He reached the milestone in the 119th over of the first innings, when he went from 79 to 80. There was a standing ovation from the audience at the MA Chidambaram Stadium, a ground where he is yet to get a century. He acknowledged the cheers from the dressing-room and also received a congratulatory hug from Sourav Ganguly at the non-striker's end.

Dravid joined two other Indians - Sachin Tendulkar and Sunil Gavaskar - in

the list, which also contains Steve Waugh, Allan Border and Brian Lara. Dravid managed to reach the mark in his 120th Test, in a career that began in 1996. 23 of those runs, though, came for the ICC World XI against Australia in October 2005

During the course of the innings Dravid also became the first batsman play 150 innings while batting at No.3. Though his was a sedate knock, his 268-run second-wicket partnership with Virender Sehwag allowed India a chance to harbour hopes of an unlikely win.

South Africa say no to Tests in Pakistan

South Africa, who won 1-0 in Pakistan last year, have declined touring for a Test series in the immediate future...

South Africa will not be playing a Test series against Pakistan in the near future, scuppering the Pakistan Cricket Board's increasingly frenzied efforts to try and fill up an empty international calendar.

Pakistan sent an official proposal to Cricket South Africa (CSA) yesterday, though local reports had revealed the proposal some time ago. Yesterday, some Urdu newspapers carried quotes from Nasim Ashraf, chairman PCB, claiming that South Africa had agreed to play a Test series in October, though the venue had yet to be agreed upon.

But another PCB official told Cricinfo that the proposal was only sent yesterday and is unlikely whether CSA would have received it. "We are free during October and South Africa are also free, so we have proposed a three-Test series in that period, to be played in either Pakistan or South Africa," Shafqat Naghmi, chief operating officer PCB, said. "We only sent the proposal yesterday so are not sure how they will respond."

A CSA official, however, said that no such proposal had yet been received and even if there is one, South Africa will not be available. "Statements in the media attributed to the Pakistan Cricket Board relating to a possible Pakistan vs South Africa Test series, are without substance," a statement from Brian Basson, General Manager Cricket Operations, said.

"Cricket South Africa is yet to receive a formal request from the PCB. Should a request of this nature come through from PCB, CSA would unfortunately not be in a position to accept such a proposal due to its intense tour schedule."

After the ICC Champions Trophy in September, to be held in Pakistan, South Africa are due to host Bangladesh in November, before heading off to Australia. Not only does the refusal come as a further blow to the PCB's efforts to fill up its calendar, it will raise further questions about the method in which the board has approached the task.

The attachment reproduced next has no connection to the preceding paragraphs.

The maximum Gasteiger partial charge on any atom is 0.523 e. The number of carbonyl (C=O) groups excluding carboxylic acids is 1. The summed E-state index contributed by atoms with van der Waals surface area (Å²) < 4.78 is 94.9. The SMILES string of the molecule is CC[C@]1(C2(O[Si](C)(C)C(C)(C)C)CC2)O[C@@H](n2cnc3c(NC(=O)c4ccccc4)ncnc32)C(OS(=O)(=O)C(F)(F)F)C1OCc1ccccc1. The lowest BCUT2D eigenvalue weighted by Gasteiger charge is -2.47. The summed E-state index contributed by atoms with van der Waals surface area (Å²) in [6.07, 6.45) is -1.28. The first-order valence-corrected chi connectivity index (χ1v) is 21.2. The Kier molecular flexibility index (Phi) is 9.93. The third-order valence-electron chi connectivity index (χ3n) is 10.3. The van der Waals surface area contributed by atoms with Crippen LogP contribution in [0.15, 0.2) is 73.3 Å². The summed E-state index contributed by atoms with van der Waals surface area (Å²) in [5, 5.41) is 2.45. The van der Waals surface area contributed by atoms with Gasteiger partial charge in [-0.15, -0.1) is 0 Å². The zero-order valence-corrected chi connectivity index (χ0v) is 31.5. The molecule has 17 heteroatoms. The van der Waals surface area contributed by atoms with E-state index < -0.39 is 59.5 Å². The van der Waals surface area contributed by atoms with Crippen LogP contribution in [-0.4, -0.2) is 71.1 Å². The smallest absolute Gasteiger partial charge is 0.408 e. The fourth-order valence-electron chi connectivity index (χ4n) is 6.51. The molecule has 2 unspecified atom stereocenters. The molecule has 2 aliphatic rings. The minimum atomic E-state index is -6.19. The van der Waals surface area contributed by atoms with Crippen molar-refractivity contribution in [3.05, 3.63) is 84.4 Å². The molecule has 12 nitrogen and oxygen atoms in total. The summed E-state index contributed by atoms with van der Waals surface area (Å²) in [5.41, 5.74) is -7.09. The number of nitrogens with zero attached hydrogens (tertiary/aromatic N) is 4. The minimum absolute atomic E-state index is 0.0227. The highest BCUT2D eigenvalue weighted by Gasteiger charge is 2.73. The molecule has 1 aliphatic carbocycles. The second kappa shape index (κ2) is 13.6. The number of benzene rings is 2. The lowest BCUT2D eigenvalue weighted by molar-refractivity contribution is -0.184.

Since Australia pulled out of its tour for March-April, due to security concerns, Pakistani officials have scurried around trying to line up commitments in a calendar where they play six Tests between December 2007 and November 2009.

They have succeeded only in inviting Bangladesh for a series of five ODIs in April and though Sri Lanka agreed to a similar series, a clash with the Indian Premier League (IPL) has temporarily sidelined that. Though the PCB denied that the IPL had anything to do with it, Cricinfo believes that alongside SLC, both boards agreed to not play the series as originally proposed between April 23 and May 5 as it would deprive the IPL of several big names from either side.

The Pakistan board says the series could instead be played in June, but in the same breath mentions a possible tri-series in Bangladesh, also in the same month. June in any case is earmarked for the Asia Cup, due to be held in Pakistan for the first time. Additionally, the extreme summer temperatures make cricket impossible in most parts of the country, except Karachi.

Earlier in March, board officials were '99%' convinced that India would agree to play a three-match ODI series in Pakistan, a conviction never shared by the BCCI. The series with Sri Lanka, also apparently confirmed, seems unlikely to happen anytime soon. Now South Africa have refused a proposal before even receiving it, confirming perhaps that the PCB is approaching the problem with a series of knee-jerk reactions and ill-conceived proposals as opposed to a proper strategy.

PCB claims three-Test proposal has been sent

Indian board seeks answers over ICL rebels

Niranjan Shah: 'We have an understanding with the other countries' boards that they can't allow players who are associated with the ICL to be allowed to play at any level'...

The Indian board (BCCI) has told Cricinfo that it will be lodging a complaint with the ECB following confirmation that the
PCB has issued No Objection Certificates to Mushtaq Ahmed and Rana Naved-ul-Hasan
, allowing them to play county cricket in 2008.

The two players are involved with the unauthorised Indian Cricket League and Niranjan Shah, the BCCI's secretary, told Cricinfo that "we have an understanding with the other countries' boards that they can't allow players who are associated with the ICL to be allowed to play at any level, regardless of the reason the player has a contract with his board or not.